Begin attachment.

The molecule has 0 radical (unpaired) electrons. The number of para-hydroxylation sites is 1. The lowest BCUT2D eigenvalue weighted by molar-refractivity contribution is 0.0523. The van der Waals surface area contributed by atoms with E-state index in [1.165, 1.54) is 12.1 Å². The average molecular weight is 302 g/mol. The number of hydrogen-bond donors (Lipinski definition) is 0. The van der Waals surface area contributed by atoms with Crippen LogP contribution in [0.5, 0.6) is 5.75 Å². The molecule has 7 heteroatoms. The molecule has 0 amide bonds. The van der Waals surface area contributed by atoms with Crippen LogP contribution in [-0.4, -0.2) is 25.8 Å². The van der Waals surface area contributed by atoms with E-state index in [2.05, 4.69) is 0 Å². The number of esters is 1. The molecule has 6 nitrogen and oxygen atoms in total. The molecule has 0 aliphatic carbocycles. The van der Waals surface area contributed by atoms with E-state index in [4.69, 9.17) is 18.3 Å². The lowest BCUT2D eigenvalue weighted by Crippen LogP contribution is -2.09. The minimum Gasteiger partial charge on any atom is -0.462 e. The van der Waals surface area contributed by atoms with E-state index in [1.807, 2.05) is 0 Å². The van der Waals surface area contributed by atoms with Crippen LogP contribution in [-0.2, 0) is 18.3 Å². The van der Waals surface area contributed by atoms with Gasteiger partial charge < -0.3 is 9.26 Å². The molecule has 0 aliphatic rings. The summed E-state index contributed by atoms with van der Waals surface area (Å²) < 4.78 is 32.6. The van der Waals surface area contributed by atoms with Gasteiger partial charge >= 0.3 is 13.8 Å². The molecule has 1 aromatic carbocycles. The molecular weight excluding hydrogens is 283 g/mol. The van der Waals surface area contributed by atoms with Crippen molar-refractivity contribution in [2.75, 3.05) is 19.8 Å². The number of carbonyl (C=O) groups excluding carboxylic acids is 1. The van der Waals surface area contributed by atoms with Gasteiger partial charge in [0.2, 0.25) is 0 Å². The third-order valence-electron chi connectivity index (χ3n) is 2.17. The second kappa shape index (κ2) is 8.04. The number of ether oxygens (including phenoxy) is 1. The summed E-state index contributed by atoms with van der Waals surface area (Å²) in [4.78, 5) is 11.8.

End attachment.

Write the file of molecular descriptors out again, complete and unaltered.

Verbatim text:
The molecule has 0 radical (unpaired) electrons. The number of para-hydroxylation sites is 1. The lowest BCUT2D eigenvalue weighted by molar-refractivity contribution is 0.0523. The van der Waals surface area contributed by atoms with E-state index in [1.165, 1.54) is 12.1 Å². The average molecular weight is 302 g/mol. The number of hydrogen-bond donors (Lipinski definition) is 0. The van der Waals surface area contributed by atoms with Crippen LogP contribution in [0.5, 0.6) is 5.75 Å². The molecule has 7 heteroatoms. The molecule has 0 amide bonds. The van der Waals surface area contributed by atoms with Crippen LogP contribution in [-0.4, -0.2) is 25.8 Å². The van der Waals surface area contributed by atoms with E-state index in [2.05, 4.69) is 0 Å². The number of esters is 1. The molecule has 6 nitrogen and oxygen atoms in total. The molecule has 0 aliphatic carbocycles. The van der Waals surface area contributed by atoms with E-state index in [4.69, 9.17) is 18.3 Å². The lowest BCUT2D eigenvalue weighted by Crippen LogP contribution is -2.09. The minimum Gasteiger partial charge on any atom is -0.462 e. The van der Waals surface area contributed by atoms with E-state index in [1.807, 2.05) is 0 Å². The van der Waals surface area contributed by atoms with Crippen LogP contribution in [-0.2, 0) is 18.3 Å². The van der Waals surface area contributed by atoms with Gasteiger partial charge < -0.3 is 9.26 Å². The molecule has 0 aliphatic rings. The summed E-state index contributed by atoms with van der Waals surface area (Å²) < 4.78 is 32.6. The van der Waals surface area contributed by atoms with Gasteiger partial charge >= 0.3 is 13.8 Å². The molecule has 1 aromatic carbocycles. The molecular weight excluding hydrogens is 283 g/mol. The van der Waals surface area contributed by atoms with Crippen molar-refractivity contribution in [2.75, 3.05) is 19.8 Å². The number of carbonyl (C=O) groups excluding carboxylic acids is 1. The van der Waals surface area contributed by atoms with Gasteiger partial charge in [0.2, 0.25) is 0 Å². The third-order valence-electron chi connectivity index (χ3n) is 2.17. The second kappa shape index (κ2) is 8.04. The number of ether oxygens (including phenoxy) is 1. The summed E-state index contributed by atoms with van der Waals surface area (Å²) in [4.78, 5) is 11.8.